The Politics of Language: The Best Interpreters Facilitate Diplomacy
Even the most multilingual heads of state and politicians utilize conference interpreters in important meetings and crucial events. They know when it comes to the fragile, silken threads that often bind international diplomacy on all fronts – political, professional and humanitarian – precise words are essential to fluid communication. This respect for language and its effect on relationships is even more critical in nations where more than one – or many – languages are spoken within the same borders.
In our current climate of political and even ethical polarization – in our own government as well as the realm of foreign affairs – accurate, precise, and nuanced language has never been more important. Thus, it’s worth taking time to ponder the importance of language of politics, and how it connects the people of a nation – and the world – to their personal, political experience. And in this regard, the role of the interpreters is paramount, as they often hold the outcome of negotiations in the words they choose and are bound by professional secrecy, confidentiality and code of ethics, as highlighted recently in one of the latest political and diplomatic scandals.
What is the “official” language of politics?
Is English the official language of politics? And, if so, what is the overall outcome of that? Comfortably sitting in the 21st century, it is easy to defend the need for an official international language, and why that language should be English. And while French used to be the language of diplomacy par excellence until recently, some argue that it will once again become the most commonly spoken language in the world, tripling to 750 million speakers by 2050, accounting for 8% of the world’s population compared to only 3% for English. This, however, is due to hundreds of years of British and French colonial rule over nations that deserved to be sovereign and the global political and economic continuing ramifications of that colonization.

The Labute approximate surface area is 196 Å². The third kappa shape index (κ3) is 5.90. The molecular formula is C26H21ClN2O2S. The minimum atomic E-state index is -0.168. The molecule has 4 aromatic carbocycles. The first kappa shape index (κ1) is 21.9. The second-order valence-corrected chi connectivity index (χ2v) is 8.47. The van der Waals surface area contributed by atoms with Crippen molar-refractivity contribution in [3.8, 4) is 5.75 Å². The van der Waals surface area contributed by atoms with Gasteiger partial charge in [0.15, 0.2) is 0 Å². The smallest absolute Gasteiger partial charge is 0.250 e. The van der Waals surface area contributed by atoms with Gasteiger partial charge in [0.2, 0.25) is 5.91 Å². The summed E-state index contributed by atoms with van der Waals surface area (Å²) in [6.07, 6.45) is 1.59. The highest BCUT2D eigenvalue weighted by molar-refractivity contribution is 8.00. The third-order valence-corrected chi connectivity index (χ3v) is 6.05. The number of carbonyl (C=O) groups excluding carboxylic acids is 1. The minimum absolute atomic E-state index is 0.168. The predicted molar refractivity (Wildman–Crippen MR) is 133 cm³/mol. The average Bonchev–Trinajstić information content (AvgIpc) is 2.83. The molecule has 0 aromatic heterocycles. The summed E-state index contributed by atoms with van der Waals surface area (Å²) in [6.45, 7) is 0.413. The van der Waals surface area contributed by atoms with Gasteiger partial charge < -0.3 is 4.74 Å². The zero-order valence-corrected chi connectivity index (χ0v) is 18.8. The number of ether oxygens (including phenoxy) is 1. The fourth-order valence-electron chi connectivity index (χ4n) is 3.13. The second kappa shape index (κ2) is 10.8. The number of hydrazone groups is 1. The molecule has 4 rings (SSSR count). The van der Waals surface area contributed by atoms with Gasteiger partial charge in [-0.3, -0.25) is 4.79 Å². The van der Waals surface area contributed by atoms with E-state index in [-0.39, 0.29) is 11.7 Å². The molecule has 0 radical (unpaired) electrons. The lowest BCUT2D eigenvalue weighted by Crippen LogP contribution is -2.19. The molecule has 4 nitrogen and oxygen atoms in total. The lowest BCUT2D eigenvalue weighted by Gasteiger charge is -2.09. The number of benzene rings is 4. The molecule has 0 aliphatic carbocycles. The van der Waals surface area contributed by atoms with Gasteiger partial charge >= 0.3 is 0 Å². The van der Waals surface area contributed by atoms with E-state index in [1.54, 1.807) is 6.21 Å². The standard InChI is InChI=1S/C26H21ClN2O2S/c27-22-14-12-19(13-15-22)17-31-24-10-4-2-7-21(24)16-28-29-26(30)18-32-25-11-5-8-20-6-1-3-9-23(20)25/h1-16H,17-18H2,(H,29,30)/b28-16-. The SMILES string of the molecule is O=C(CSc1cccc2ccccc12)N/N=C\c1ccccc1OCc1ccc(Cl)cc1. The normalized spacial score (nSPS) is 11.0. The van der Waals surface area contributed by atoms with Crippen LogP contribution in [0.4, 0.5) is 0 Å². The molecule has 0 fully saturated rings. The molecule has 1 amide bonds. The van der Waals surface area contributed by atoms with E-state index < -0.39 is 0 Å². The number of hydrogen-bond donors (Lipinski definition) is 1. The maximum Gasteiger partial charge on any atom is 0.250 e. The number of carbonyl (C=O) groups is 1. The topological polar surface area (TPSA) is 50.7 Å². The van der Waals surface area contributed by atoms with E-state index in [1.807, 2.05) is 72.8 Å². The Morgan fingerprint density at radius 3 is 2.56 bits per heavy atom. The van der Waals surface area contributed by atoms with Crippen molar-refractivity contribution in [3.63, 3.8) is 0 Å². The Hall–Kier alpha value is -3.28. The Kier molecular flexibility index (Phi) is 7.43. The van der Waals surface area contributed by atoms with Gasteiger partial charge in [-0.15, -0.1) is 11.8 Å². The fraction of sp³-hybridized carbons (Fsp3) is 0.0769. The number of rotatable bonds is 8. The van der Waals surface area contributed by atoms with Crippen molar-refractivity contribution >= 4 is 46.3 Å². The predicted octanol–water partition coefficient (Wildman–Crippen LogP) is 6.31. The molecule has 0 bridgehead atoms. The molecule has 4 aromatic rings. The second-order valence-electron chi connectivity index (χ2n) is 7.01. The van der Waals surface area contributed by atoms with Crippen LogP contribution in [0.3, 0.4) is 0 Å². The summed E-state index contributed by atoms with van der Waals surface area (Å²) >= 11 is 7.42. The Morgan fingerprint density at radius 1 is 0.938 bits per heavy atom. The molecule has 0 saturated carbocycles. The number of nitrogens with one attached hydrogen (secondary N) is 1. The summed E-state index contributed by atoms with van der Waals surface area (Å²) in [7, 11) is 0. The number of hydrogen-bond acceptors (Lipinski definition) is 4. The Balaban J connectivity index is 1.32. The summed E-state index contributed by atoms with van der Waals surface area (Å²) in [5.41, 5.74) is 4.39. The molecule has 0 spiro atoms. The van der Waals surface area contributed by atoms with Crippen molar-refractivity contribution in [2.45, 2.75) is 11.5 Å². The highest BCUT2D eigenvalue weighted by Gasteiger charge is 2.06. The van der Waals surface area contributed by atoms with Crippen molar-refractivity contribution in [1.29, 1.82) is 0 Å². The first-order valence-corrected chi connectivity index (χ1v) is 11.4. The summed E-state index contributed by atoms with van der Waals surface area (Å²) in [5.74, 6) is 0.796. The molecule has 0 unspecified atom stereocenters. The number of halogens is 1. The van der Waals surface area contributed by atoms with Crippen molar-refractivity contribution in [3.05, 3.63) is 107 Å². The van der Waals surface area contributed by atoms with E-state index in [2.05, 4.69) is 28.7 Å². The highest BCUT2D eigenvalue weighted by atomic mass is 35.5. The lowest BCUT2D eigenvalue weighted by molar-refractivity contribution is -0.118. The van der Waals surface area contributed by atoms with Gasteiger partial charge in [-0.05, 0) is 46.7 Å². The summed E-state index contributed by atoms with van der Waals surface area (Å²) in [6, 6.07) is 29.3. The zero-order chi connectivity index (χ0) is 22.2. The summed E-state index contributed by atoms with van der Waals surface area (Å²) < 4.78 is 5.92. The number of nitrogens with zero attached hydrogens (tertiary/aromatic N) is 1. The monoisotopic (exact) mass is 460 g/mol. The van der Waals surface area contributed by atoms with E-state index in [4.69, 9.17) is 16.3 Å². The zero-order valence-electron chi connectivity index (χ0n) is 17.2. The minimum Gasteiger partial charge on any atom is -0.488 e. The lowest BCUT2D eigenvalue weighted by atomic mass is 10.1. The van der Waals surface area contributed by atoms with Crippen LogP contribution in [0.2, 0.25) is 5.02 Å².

As renowned social scientist Atle Hetland writes in The Nation, arguably all competent linguists “would also suggest that the accuracy, hence the scientific precision, would be higher if one used one’s mother tongue.” In other words, all languages matter.
While we can all agree that having some degree of language commonality makes sense in the general global arena, it’s also clear that eradicating the ability for global heads of state, or anyone involved in business or foreign affairs, to speak in their native language would be a grave mistake. It is essential that important political and global figures have the ability to express their thoughts and ideas as comfortably and fluidly as possible, and it is equally important that the target audience has the ability to receive the words accurately and comfortably in their own language. The potential for harmful lack of accuracy, and Hetland’s remarked “scientific precision,” (or any precision for that matter), poses too great a risk when we strip away the importance of one’s native tongue from the sensitive, delicate and powerful world of global politics.